Correction: An earlier version of this story incorrectly stated that Aramark has a checkable box on its application about whether an applicant has a criminal record. This is not true. The Daily Tar Heel apologizes for the error.
The Criminal Justice Awareness and Action group held a series of events this week to challenge students to consider how a criminal record can change a person's life.
“Probably everyone has committed something that they could have been convicted for, they just haven’t been caught,” said sophomore Sarah Mackenzie, awareness and policy chair for the CJAA.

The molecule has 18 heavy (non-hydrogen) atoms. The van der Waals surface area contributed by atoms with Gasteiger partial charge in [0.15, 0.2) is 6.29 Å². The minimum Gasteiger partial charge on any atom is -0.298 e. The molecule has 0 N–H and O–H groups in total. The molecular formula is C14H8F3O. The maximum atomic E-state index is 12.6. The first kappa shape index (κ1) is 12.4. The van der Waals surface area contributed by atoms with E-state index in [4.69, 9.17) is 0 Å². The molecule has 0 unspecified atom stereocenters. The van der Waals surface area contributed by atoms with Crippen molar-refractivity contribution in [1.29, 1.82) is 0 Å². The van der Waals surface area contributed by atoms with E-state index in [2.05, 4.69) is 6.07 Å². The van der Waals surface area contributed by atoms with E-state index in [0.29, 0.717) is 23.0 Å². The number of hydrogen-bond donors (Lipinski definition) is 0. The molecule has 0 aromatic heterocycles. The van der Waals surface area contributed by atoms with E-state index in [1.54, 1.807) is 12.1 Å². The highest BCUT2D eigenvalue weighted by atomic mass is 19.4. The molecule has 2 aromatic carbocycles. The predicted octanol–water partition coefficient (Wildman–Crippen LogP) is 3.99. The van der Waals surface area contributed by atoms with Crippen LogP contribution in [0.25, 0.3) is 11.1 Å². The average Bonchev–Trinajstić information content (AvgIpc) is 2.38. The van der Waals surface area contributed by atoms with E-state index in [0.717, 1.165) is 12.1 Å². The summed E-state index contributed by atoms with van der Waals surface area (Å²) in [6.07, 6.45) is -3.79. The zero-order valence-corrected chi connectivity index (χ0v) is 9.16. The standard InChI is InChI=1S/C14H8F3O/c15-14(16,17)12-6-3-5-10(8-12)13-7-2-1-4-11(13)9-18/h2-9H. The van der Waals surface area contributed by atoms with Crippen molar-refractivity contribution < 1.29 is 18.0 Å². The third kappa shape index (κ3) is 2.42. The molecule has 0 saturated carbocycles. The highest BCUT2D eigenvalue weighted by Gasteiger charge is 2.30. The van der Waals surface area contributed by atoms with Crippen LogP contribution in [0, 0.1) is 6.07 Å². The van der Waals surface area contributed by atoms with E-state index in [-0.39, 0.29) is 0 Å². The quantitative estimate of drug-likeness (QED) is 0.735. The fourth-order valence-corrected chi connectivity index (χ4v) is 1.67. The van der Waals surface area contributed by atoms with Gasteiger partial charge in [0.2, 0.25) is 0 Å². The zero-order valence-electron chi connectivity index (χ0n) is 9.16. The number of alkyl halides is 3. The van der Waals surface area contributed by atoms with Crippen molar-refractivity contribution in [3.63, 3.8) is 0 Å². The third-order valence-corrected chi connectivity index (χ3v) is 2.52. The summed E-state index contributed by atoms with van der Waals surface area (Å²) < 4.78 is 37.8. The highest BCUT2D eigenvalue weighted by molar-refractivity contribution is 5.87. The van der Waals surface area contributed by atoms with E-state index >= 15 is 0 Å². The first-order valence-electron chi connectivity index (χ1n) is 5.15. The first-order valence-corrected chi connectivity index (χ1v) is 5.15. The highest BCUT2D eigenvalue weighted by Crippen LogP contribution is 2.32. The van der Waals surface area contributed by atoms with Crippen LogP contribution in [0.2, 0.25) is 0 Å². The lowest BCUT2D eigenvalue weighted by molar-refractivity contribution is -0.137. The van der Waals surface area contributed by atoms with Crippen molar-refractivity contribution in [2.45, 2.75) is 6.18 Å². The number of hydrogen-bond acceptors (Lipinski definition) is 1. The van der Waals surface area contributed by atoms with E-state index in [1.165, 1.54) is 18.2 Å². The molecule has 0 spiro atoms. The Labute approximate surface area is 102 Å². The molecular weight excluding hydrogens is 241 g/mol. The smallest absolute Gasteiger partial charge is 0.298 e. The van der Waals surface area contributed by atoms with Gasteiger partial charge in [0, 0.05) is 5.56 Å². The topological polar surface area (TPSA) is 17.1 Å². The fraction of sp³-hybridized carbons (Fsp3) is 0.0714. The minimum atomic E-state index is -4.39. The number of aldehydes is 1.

For the past three years, this student-run subcommittee of the Campus Y has held a weeklong series devoted to a theme in criminal justice. The theme of this year’s Criminal Reform Advocacy Week frames the stigma placed on those who have been convicted of crimes and the life-long consequences they face.
“Our theme this year is called the myth of the criminal, and it’s to emphasize that we place certain identifiers on what it means to be a criminal without really thinking about why we’re doing that,” Mackenzie said. “We set up a series of events to question why we label people as criminals, and why we’re so quick to cast them out of society.”